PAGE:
Joisna Mary Joseph, a nurse working in Saudi Arabia who came on leave in April last year, went missing. When her sister called her on phone, it was found that she had gone with her boyfriend Shejin MS, a Muslim and an active member of CPI-M. On 11th April 2022, the members of the Parish under the Catholic Church at Kodenchery in Kozhikkode District held a protest March to the local police station against ‘love jihad’. Though the allegations of love jihad were very frequent in Kerala, that protest march was the first of its kind in the state. Kerala has not witnessed such an open declaration against love jihad on street before. Even nuns participated in the protest.
Joisna’s father Joseph alleged that she had been a victim of love jihad. He repeated this allegation to all the television channel reporters who went to meet him. He alleged that she was brain-washed and would be subjected to “forced conversion”. A habeas corpus petition was filed by him in the Kerala High Court. Joisna who appeared in the Court categorically said that she wanted to go with Shejin and the court let her go according to her will.
A section of the Christian leaders openly expressed grave concern over “hundreds of girls” being the victims of love jihad. They alleged that girls falling into the trap of love jihad undergo forced conversion. The right-wing groups, including the Bharatiya Janata Party (BJP), demanded investigation and extended all support to the Church and the family of Joisna.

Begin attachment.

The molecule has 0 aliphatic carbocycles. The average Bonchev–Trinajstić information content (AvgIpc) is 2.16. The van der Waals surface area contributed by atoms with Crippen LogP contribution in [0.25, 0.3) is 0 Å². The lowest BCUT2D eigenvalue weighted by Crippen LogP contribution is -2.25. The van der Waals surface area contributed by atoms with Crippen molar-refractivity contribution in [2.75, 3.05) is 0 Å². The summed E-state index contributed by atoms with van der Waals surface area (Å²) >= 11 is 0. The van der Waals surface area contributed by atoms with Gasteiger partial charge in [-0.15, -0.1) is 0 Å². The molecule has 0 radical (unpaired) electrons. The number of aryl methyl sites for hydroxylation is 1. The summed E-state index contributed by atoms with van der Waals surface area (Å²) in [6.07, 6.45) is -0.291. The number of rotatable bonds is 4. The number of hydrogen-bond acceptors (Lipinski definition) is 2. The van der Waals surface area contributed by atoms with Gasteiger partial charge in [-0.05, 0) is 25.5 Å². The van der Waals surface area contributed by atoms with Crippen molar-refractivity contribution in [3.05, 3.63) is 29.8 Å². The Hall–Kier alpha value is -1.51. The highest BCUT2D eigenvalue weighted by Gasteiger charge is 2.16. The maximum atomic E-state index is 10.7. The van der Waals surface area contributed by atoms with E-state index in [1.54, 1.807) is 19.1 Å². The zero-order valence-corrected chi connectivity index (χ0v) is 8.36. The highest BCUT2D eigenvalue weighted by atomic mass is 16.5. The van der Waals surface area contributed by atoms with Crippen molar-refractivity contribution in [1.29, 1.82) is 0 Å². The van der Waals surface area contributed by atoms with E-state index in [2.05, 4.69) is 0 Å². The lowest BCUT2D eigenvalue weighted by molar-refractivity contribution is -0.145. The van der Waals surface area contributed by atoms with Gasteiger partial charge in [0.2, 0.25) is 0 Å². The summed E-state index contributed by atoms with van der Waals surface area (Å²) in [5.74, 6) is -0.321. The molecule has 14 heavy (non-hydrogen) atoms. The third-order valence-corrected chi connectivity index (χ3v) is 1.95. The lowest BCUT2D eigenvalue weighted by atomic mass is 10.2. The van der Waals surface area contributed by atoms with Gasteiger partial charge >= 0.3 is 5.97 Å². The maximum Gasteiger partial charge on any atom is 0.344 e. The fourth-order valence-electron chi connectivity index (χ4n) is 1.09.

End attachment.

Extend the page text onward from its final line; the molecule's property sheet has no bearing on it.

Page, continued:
One year has passed. What happened to Joisna? Did she undergo forced conversion? Is she wearing a burqa now? Outlook checked with the couple.
“What is this conversion debate about? One has to have a religion to make one convert. I don’t have any,” Shejin, who is an activist of CPI-M, is sarcastic about allegations of conversion and love jihad. Shejin is a rationalist. He says he stopped being religious in his early adolescence. Joisna and Shejin got married on 11th April 2022.
Nothing has changed in the life of Joisna. She went back to work to Saudi Arabia. She is not a rationalist like her husband. She used to follow Christian faith and continues to do the same.
“Faith is a matter of personal liberty,” says Joisna. “No question of conversion comes between us. Shejin is least bothered about religion. He counts everyone around him as human being.”